race reports

NHRA pro classes at Houston

Bo Butner got his first NHRA Pro Stock win and Jeg Coughlin Jr. showed the return to Chevrolet was a good idea.


Leah Pritchett piloted her Papa John's dragster to the Top Fuel victory Sunday at the 30th annual NHRA SpringNationals at Royal Purple Raceway. Ron Capps (Funny Car) and Bo Butner (Pro Stock) were also winners at the fifth event of 24 on the 2017 NHRA Mello Yello Drag Racing Series schedule.


It marks the 68th time Don Schumacher Racing has swept the nitro titles in the same event and fourth time in five Mello Yello races this year.



Leah Pritchett’s win with crew chief Todd Okuhara and assistant Joe Barlam regained the points lead they lost to DSR teammate Tony Schumacher three weeks ago in Las Vegas.


After getting by Scott Palmer (3.748/324.59 to 4.766/152.52), Doug Kalitta (3.783/324.05 to 3.759/326.56), and Antron Brown (3.777/319.45 to 3.815/322.11), Pritchett faced Steve Torrence in the final.


She got a little jump on Torrence at the starting line and the race was determined by 7 feet at over 320 mph when her time of 3.781 seconds at 321.96 mph edged past his 3.787 at 322.11.

"I've never been in a position to really be counting points so early in the season, but I'm definitely enjoying that," Pritchett said of her third win in five events.


After another strong performance during which he posted the quickest 1,000-foot time in the last two qualifying session and in the first three round of eliminations, Steve Torrence dropped a close decision that kept him winless so far in the 2017 season.


After losing the spring Nationals title a year ago by .019 to Doug Kalitta, this year Torrence crossed the line just .003 behind Pritchett, whose husband, Gary, is the clutch tech on Torrence’s Capco Contractors entry.


"We don't talk on race day,” Leah said of her husband. “I don't even make eye contact with him when we're in the staging lanes getting ready to run.”


“This is getting old,” said a disappointed Torrence. “I know races like that are fun for the fans, but they’re hard on us drivers. To get so close to a win here the last two years, to have my guys give me such a good race car and then to come up that short, all you can do is suck it up and get back to work.”

Bob Vandergriff, former team owner for Leah Pritchett, got back into the driver’s seat at Houston. He got the first-round win over Shawn Langdon, but lost in the second to Antron Brown.

VOLUME XIX,  NUMBER 4 - April  2017

Shawn Langdon was back in a TF dragster for the first time this season.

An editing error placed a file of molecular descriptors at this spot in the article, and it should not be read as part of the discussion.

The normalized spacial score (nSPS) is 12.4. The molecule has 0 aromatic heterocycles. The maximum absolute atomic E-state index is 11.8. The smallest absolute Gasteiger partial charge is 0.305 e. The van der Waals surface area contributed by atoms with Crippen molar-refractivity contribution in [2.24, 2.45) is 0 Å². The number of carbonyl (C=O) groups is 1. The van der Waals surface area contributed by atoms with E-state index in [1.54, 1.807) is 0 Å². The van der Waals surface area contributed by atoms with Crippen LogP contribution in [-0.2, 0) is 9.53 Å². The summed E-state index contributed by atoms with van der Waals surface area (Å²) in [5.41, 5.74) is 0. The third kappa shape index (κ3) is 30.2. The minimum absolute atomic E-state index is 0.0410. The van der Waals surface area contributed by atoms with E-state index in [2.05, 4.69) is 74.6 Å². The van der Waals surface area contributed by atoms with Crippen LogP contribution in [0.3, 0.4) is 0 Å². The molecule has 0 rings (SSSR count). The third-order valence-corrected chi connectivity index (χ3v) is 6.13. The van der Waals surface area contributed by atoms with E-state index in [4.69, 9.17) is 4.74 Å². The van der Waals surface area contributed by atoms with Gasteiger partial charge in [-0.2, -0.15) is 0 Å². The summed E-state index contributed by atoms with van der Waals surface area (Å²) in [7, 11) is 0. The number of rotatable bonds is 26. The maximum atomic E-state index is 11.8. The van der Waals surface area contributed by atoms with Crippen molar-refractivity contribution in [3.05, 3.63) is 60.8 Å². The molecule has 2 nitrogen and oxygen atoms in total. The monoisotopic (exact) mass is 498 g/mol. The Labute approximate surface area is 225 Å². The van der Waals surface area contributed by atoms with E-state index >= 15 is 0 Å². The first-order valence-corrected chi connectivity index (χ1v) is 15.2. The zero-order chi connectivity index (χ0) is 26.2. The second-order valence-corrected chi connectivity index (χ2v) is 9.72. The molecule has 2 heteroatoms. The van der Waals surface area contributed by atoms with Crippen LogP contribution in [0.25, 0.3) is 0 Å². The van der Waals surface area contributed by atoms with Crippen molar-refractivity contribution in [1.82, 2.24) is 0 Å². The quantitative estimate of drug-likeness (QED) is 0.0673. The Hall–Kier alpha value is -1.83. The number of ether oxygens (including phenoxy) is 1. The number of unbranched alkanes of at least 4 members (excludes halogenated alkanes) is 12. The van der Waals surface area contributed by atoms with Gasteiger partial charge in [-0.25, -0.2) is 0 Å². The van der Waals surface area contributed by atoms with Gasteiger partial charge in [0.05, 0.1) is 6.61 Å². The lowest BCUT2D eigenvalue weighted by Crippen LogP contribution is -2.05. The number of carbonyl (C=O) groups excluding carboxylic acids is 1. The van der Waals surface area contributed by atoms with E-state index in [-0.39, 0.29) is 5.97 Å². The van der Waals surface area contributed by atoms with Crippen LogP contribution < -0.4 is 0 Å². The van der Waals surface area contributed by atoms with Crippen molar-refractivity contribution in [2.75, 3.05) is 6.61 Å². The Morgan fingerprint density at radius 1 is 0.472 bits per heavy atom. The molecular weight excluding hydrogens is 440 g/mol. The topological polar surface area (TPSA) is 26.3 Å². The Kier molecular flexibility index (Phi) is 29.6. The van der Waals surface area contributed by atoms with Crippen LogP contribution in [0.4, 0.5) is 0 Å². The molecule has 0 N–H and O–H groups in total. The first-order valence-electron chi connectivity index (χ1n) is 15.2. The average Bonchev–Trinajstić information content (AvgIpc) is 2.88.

Clay Millican (far lane) defeated Steve Chrisman in the first round and Tony Schumacher (near lane) in the second but then went up in smoke against Torrence in the semifinal. He had Low ET of the meet at 3.722 seconds.



Capps’ NAPA Dodge Powered by Pennzoil team with crew chief Rahn Tobler and assistant Eric Lane won a title for the first time in 13 races going back to Seattle during last year's championship season.


Capps and his NAPA AutoCare Centers crew qualified second with the most consistent car at the track with four qualifying four between 3.884 and 3.951 seconds at speeds ranging from 320.89 to 326.56 mph. They continued the pace until the final round and resulting fire in which he was not injured.


"I didn't know we won because it was on fire and I couldn't see the win light. After I got out of the car on the track, I had my arms up asking fans who won. One of the racers loading up his car gave me a thumbs up.


"I know we're taking this trophy to our crewman and brother Joe Chrisman tonight. Joe had emergency surgery after we got to Houston and he's still in the hospital. He'll be fine, and I'm sure this will make him feel a lot better."


Capps is just two points behind DSR teammate Matt Hagan, who was upset in the first round by DSR teammate Jack Beckman, going into the Four-Wides at zMax Dragway.


Robert Hight raced to the final round Sunday before falling to Ron Capps after his AAA Texas Chevy drifted right and across the centerline as it approached the finish.


“I thought this was the day we were going to get our win and get in the Traxxas Shootout,” Hight said. “The good news is we’re racing in just about six days. We’re back at it again. That’s what you like this time of year, to get going.